Japan’s exports tumbled at their quickest pace in three years in October, threatening to tip the trade-reliant economy into recession as weakening demand from United States and China darkened the outlook. Ministry of Finance data out on Wednesday showed Japan’s exports fell 9.2% year-on-year in October, a bigger decline than the 7.6% drop expected by economists in a Reuters poll.
The feeble results, driven by plummeting shipments of cars and aircraft engines to the United States and plastic materials to China, marked the longest run of declines in exports since a 14-month stretch from October 2015 to November 2016. In volume terms, exports slumped 4.4% in the year to October, the third consecutive month of declines.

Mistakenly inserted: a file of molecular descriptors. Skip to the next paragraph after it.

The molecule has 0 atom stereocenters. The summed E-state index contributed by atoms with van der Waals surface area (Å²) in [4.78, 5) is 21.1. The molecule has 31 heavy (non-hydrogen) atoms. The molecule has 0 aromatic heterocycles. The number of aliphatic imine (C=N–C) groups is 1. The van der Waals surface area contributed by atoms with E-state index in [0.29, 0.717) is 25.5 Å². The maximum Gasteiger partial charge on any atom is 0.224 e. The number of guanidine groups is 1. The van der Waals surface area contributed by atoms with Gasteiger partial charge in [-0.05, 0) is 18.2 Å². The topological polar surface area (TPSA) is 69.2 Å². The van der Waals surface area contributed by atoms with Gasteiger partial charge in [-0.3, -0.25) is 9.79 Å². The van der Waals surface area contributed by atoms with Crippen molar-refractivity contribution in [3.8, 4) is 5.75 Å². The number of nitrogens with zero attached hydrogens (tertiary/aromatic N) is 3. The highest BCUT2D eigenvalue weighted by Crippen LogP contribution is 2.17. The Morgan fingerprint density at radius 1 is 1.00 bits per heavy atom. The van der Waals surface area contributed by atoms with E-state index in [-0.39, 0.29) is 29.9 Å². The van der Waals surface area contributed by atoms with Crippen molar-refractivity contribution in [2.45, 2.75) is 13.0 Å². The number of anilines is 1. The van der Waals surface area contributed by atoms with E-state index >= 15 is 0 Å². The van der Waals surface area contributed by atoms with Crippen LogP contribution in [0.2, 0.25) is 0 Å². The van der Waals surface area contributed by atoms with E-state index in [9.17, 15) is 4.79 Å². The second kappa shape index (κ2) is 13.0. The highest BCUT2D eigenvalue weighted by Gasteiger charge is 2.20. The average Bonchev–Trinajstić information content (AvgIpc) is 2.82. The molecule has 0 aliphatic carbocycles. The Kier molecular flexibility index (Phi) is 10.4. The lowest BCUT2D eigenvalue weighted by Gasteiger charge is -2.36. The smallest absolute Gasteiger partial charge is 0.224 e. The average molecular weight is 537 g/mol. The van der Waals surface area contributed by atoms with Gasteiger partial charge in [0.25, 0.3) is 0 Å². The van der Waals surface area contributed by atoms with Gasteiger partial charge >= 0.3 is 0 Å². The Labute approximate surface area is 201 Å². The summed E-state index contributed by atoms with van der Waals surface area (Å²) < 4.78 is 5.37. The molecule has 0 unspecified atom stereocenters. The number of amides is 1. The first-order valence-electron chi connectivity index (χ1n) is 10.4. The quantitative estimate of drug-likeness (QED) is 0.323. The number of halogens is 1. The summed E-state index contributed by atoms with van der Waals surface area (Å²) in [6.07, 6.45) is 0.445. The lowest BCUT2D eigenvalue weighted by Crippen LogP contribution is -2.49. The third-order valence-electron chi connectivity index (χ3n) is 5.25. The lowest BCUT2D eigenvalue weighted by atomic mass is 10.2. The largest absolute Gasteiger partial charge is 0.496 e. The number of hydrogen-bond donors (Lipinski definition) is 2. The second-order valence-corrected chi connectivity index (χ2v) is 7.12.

The data comes after a preliminary reading of gross domestic product last week showed Japan’s economy saw the worst growth in a year in the third quarter due to soft demand. Lawmakers have called on the government to boost spending by as much as 10 trillion yen ($92.08 billion) for the current fiscal year to support the economy, which many fear is facing additional pressure from a sales tax hike that took effect in October.
Japan’s exports to the United States dropped 11.4% in the year to October, hurt by reduced shipments of 2,000 to 3,000 cc cars, aircraft engines and car parts. Japan’s lower house of parliament approved on Tuesday a limited trade deal Prime Minister Shinzo Abe agreed with the United States, clearing the way for tariff cuts next year on items including U.S. farm goods and Japanese machine tools.